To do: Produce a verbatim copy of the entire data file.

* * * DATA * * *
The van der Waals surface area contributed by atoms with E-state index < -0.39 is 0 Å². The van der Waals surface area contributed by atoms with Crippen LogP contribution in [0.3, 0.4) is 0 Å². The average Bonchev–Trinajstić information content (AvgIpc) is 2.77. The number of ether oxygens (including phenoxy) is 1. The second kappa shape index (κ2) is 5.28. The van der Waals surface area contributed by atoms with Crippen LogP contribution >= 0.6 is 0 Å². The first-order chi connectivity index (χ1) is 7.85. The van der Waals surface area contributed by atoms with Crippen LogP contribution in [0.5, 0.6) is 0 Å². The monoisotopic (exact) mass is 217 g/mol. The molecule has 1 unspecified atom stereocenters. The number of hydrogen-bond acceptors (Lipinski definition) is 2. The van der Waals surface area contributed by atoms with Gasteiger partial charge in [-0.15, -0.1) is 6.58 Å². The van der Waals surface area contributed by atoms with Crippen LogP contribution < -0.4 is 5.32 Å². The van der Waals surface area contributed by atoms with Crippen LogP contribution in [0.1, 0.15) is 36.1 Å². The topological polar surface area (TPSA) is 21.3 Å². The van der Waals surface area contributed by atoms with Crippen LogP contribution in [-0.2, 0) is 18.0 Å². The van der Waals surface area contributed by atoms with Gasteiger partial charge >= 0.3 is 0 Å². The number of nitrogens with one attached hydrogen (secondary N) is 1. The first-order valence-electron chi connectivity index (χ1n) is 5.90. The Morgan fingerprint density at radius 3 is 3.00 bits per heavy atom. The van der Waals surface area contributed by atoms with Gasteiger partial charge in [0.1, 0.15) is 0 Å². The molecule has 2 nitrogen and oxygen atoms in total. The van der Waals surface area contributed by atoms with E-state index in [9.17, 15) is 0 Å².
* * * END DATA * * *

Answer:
The van der Waals surface area contributed by atoms with E-state index < -0.39 is 0 Å². The van der Waals surface area contributed by atoms with Crippen LogP contribution in [0.3, 0.4) is 0 Å². The average Bonchev–Trinajstić information content (AvgIpc) is 2.77. The number of ether oxygens (including phenoxy) is 1. The second kappa shape index (κ2) is 5.28. The van der Waals surface area contributed by atoms with Crippen LogP contribution >= 0.6 is 0 Å². The first-order chi connectivity index (χ1) is 7.85. The van der Waals surface area contributed by atoms with Crippen LogP contribution in [0.5, 0.6) is 0 Å². The monoisotopic (exact) mass is 217 g/mol. The molecule has 1 unspecified atom stereocenters. The number of hydrogen-bond acceptors (Lipinski definition) is 2. The van der Waals surface area contributed by atoms with Gasteiger partial charge in [-0.15, -0.1) is 6.58 Å². The van der Waals surface area contributed by atoms with Crippen LogP contribution < -0.4 is 5.32 Å². The van der Waals surface area contributed by atoms with Crippen LogP contribution in [0.1, 0.15) is 36.1 Å². The topological polar surface area (TPSA) is 21.3 Å². The van der Waals surface area contributed by atoms with Crippen LogP contribution in [-0.2, 0) is 18.0 Å². The van der Waals surface area contributed by atoms with Gasteiger partial charge >= 0.3 is 0 Å². The number of nitrogens with one attached hydrogen (secondary N) is 1. The first-order valence-electron chi connectivity index (χ1n) is 5.90. The Morgan fingerprint density at radius 3 is 3.00 bits per heavy atom. The van der Waals surface area contributed by atoms with Gasteiger partial charge in [0.1, 0.15) is 0 Å². The molecule has 2 nitrogen and oxygen atoms in total. The van der Waals surface area contributed by atoms with E-state index in [9.17, 15) is 0 Å².